Dean Rohrer

Un avenir profondément endetté

TILBURG, PAYS BAS – La décennie des années 80 fut celle au cours de laquelle l’inflation forte fut prétendument mise à la poubelle de l’histoire, tandis que les années 90 n’avaient d’yeux que pour la soi-disant nouvelle économie. Le Gouverneur de la Banque d’Angleterre l’avait qualifiée de décennie NICE pour No Inflation, Continuing Expansion (nulle inflation, croissance continue) – une époque au cours de laquelle l’économie parvint à la terre promise de la croissance forte et de la stabilité des prix.

La décennie suivante s’avérât être tout d’abord une période de guerre contre la terreur ; puis vint la pire crise financière et économique depuis près d’un siècle – une période au cours de laquelle presque toutes les économies développées traversèrent une profonde récession.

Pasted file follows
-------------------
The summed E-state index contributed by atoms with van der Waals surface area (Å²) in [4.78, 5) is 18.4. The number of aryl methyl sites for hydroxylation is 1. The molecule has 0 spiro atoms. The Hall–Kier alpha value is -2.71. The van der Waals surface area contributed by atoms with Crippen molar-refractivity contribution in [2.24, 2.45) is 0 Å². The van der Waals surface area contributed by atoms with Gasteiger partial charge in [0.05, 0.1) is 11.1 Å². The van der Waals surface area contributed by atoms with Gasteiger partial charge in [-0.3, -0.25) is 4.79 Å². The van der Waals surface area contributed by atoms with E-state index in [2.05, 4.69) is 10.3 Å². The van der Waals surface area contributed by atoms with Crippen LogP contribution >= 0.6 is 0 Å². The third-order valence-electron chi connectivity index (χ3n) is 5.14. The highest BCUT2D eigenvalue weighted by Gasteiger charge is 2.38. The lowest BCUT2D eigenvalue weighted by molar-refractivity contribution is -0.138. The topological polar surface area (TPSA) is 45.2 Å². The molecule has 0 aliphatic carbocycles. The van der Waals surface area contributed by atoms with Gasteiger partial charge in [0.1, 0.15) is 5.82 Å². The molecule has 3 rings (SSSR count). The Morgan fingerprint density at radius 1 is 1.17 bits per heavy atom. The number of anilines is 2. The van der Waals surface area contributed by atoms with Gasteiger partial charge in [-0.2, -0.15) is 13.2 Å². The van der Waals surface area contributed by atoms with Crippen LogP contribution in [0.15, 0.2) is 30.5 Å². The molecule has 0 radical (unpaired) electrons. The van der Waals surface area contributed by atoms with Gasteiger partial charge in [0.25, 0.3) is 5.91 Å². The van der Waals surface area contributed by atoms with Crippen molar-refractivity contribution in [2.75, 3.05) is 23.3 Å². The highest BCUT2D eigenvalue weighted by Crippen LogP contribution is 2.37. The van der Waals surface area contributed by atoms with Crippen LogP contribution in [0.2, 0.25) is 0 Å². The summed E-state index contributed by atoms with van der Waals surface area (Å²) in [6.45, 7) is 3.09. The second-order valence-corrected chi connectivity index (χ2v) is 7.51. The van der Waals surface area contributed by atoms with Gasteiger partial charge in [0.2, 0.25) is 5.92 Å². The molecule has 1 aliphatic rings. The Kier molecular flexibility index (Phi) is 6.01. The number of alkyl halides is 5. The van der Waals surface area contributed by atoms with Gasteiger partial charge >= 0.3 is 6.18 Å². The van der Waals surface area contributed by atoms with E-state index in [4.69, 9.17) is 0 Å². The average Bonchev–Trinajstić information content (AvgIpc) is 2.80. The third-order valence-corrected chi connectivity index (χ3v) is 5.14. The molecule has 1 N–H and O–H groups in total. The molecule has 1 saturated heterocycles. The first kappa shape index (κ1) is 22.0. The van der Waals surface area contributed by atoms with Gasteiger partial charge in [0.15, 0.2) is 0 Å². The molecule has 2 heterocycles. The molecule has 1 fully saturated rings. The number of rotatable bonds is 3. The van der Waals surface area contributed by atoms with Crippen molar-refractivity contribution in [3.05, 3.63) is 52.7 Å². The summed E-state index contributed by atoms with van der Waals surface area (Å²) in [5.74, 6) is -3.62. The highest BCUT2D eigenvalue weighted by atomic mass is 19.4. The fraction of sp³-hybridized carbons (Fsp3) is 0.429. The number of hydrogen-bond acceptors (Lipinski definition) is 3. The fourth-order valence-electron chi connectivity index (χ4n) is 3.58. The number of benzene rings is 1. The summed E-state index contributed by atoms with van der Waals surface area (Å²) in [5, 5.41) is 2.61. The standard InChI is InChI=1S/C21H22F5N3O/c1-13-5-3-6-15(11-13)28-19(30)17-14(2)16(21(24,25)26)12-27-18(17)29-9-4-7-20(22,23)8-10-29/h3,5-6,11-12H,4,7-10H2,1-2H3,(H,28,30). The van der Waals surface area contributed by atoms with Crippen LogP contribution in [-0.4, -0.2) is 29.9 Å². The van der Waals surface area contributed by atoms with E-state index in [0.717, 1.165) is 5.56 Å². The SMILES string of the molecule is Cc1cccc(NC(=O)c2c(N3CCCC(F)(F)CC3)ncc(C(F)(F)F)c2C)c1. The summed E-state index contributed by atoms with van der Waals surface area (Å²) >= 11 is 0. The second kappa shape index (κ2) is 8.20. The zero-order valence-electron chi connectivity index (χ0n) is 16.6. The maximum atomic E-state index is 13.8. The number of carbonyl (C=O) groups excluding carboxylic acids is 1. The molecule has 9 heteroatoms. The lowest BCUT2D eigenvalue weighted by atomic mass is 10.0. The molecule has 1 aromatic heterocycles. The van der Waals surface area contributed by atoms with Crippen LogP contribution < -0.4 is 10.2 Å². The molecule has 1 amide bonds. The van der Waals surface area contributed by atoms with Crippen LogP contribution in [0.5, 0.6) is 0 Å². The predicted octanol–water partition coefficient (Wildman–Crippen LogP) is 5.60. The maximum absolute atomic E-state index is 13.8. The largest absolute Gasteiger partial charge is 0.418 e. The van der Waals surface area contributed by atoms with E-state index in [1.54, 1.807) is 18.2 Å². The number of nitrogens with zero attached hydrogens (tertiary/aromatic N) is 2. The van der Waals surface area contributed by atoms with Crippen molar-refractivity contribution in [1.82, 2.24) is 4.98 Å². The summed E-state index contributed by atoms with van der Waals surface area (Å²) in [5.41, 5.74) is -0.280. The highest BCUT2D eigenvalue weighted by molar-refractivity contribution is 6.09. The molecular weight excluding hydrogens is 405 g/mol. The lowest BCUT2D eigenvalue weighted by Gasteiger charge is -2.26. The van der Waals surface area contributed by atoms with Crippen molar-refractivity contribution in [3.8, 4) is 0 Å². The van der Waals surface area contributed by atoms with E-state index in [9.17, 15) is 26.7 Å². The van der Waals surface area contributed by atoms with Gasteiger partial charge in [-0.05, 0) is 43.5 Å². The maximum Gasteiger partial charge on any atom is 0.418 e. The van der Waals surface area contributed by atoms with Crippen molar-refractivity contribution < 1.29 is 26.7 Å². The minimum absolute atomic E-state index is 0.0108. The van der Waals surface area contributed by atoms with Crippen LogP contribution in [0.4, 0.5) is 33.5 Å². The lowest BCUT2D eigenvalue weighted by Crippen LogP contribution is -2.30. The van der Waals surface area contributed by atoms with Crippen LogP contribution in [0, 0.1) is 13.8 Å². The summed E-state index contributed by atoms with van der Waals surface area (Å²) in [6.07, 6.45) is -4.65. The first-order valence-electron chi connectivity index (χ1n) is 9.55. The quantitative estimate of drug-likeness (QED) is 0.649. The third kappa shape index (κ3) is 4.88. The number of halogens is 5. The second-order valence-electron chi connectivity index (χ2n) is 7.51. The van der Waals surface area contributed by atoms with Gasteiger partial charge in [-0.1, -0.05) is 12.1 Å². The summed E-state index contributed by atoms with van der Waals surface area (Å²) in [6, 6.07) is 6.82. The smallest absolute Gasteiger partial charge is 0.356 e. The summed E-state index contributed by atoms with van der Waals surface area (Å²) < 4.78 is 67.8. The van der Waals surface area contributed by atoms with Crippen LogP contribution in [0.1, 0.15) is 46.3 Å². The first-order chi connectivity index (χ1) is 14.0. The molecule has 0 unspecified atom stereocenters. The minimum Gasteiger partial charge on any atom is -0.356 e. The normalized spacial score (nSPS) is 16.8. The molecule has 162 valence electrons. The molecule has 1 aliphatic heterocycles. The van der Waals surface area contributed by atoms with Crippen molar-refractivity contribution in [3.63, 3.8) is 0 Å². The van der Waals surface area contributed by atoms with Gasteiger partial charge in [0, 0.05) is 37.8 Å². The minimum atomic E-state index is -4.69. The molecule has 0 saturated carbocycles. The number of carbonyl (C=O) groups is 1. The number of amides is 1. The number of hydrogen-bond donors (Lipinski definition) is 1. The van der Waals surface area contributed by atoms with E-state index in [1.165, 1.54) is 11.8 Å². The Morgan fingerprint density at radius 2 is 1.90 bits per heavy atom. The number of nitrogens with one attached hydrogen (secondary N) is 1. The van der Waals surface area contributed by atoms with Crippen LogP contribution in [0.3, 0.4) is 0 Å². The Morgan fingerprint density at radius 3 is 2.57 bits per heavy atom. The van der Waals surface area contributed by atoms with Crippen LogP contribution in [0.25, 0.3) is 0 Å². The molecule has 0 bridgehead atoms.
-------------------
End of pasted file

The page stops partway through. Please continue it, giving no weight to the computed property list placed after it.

La guerre contre la terreur fait toujours rage. Mais, compte tenu de la crise économique et financière, on se souviendra de la décennie actuelle comme celle de la dette publique, et dans certaines régions et pays, peut-être même la décennie de la débâcle budgétaire permanente si rien n’est fait. Dans l’Union Européenne par exemple, la dette publique dans les pays les plus importants de l’euro zone et de l’Union Européenne devrait atteindre 100% du PIB ou plus dans les dix prochaines années.

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